1 point
  17. I couldn't thank you enough and I am glad you enjoyed it. I appreciate your criticisms and I feel they are valid. However, I did want the fast passage to be sudden and without preparation to symbolise sudden agitation out of dreamy melancholy. Regarding the key switching, I did not do it as any symbolical means but just to make a creative use of the neapolitan chord as a pivot point and then figure out a way to return to original key using rising diminished chords. It was mostly a technical decision. However I do think that the passage in the new key should have lasted longer. Many thanks again for listening!
    1 point
  18. Very enjoyable and readable beginning and delightful small variation of the first passage. I feel something brusque in M37, probably that 10º interval you do without any preparation but who I am to complain about that lol. It just kicked me a bit off the mood the piece was giving till that point but that's just a subjective opinion. Why did you decide to change the key for just a few bars? Did you want to avoid double-sharps perhaps (but you use them later)? That sudden change without preparation again didn't kick me off that much but perhaps the transition could be better with some of that preparation, or perhaps not. In the end, it's up to each composer's hand and mind. The 2nd volta M(58-63) is very likely my favourite part of the bagatelle along the first section that happens to be repeated just next to that part! Epic. Definitely enjoyed it, and definitely gonna like and subscribe =). Kind regards!!
    1 point
  19. Composed 118 and 119 tonight in 30 minutes
    1 point
  20. Thanks for listening! I agree that I definitely could expand on the works, they were more just like quick sketches 🙂
    1 point
  21. Are you looking for some specific feedback about the orchestration, notation for some instruments or something like this, or do you want a plain opinion without much depth? I'm afraid my experience in orchestration and composing for orchestra is still very limited so I cannot be of much help there (other people here surely can). Regarding the piece as-is, it's good. I specially like the timpani and I don't really see anything that didn't convince me. It's a short, simple and solid piece. Congrats!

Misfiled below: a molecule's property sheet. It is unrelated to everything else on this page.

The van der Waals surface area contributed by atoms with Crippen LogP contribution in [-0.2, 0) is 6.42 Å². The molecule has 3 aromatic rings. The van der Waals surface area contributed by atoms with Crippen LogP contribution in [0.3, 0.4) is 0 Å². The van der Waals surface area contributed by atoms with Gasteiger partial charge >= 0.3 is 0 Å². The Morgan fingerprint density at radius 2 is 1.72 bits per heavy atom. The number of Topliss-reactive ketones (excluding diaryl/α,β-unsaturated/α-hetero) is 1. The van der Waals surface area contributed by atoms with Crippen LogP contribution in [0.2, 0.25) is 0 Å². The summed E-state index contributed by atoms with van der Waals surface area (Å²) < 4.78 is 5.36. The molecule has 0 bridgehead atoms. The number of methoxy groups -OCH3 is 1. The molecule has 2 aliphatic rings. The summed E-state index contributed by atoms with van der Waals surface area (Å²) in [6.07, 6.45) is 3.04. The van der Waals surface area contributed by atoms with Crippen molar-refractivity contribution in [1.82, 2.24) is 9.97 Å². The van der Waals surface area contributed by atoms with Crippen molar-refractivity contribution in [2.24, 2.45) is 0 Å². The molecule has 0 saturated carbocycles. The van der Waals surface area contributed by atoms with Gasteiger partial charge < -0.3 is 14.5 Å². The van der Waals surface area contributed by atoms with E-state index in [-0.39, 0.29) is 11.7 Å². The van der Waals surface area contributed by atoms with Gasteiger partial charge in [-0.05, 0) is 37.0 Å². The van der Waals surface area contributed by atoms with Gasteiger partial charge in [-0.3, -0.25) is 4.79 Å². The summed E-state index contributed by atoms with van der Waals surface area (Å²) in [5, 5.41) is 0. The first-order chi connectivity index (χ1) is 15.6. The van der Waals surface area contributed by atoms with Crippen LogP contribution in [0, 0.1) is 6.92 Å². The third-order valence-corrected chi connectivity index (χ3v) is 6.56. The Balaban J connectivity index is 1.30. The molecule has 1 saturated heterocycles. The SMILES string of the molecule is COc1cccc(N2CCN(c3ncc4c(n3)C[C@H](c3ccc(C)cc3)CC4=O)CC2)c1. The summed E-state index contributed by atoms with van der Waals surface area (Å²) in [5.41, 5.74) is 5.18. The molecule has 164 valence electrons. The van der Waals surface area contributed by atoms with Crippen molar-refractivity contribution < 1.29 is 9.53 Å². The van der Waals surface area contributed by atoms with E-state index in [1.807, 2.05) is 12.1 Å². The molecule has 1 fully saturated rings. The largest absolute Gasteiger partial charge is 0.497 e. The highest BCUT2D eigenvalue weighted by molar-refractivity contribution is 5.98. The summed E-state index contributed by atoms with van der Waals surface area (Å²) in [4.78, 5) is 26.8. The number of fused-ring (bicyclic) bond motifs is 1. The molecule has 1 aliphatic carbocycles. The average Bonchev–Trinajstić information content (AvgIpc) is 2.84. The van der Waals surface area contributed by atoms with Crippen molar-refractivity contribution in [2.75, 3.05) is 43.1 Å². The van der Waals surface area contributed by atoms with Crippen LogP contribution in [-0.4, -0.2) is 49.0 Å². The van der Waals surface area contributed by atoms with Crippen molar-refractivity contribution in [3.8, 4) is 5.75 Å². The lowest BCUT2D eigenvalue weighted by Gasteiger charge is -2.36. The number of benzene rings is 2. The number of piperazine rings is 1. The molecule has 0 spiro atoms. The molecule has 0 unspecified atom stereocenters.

1 point
  22. I enjoyed those fps in #118. A simple and nice job that I feel that could've been developed a bit more. Sounds kinda baroque (not just because you chose a harpsichord sound I promise lol). And I'm sorry but I definitely wanted more with the #119. Sounded pretty cool for a 2nd part/movement of a multi-movemented piece. Thank you for sharing =), would be nice to listen to #120.
    1 point
  23. sorry for the delay! Sick. I do intend on making this a part of a little suite, different things they encounter on the walk. Thanks man.
    1 point
  24. lovely counterpoint and extension to the original piece
    1 point
  25. So happy you have pass through it! (Even though it is a celebration after 3 months😅) Currently I myself is stuck in my first movement of String Sextet... This is a really interesting piece. The flow is much better, rhythm more varied and power retained. And you play it really well! I really don't care about the slips because there is fire and power in it. For my personal choice I will tranpose it to other keys, not necessarily the relative major. I think the movement is quite monotonal with both themes in C, regardlesd of its modality. I remember Mahler also retained the keys in the recap of his first movement of Second Symphony, but there is at least the contrast of c minor and E major. In the development I won't put that much time still in C major/minor. Maybe I will put the 2nd theme in remote keys like F sharp minor or E flat minor to give more contrast, but this is only my personal choice. I think it's ok! Fot the part writing, I think @Tónskáld is right. I think there can be more interations between the hands, such as imitation of the motive in both hands and juxtapose them to build up a climax. I think the melody and be split in different voices, not just staying in either high or low register for several bars. There can even be some counterpoint usin the first four notes of first theme. For me the semiquaver chords such as in b.134 is really difficult to play. I will only retain the upper and lower octaves with middle notes tied. For my personal choice there can be an anticliamx. The piece is quite saturated with the opening and really passionate. Maybe some cool down time can create contrast of dynamic and texture. This IS a great movement! But as @muchen_said, I think it's better the finale, because I think it well suited to end the sonata in this way, grand and passionate. Maybe the first movement can be more tragic? I really love the fire in it!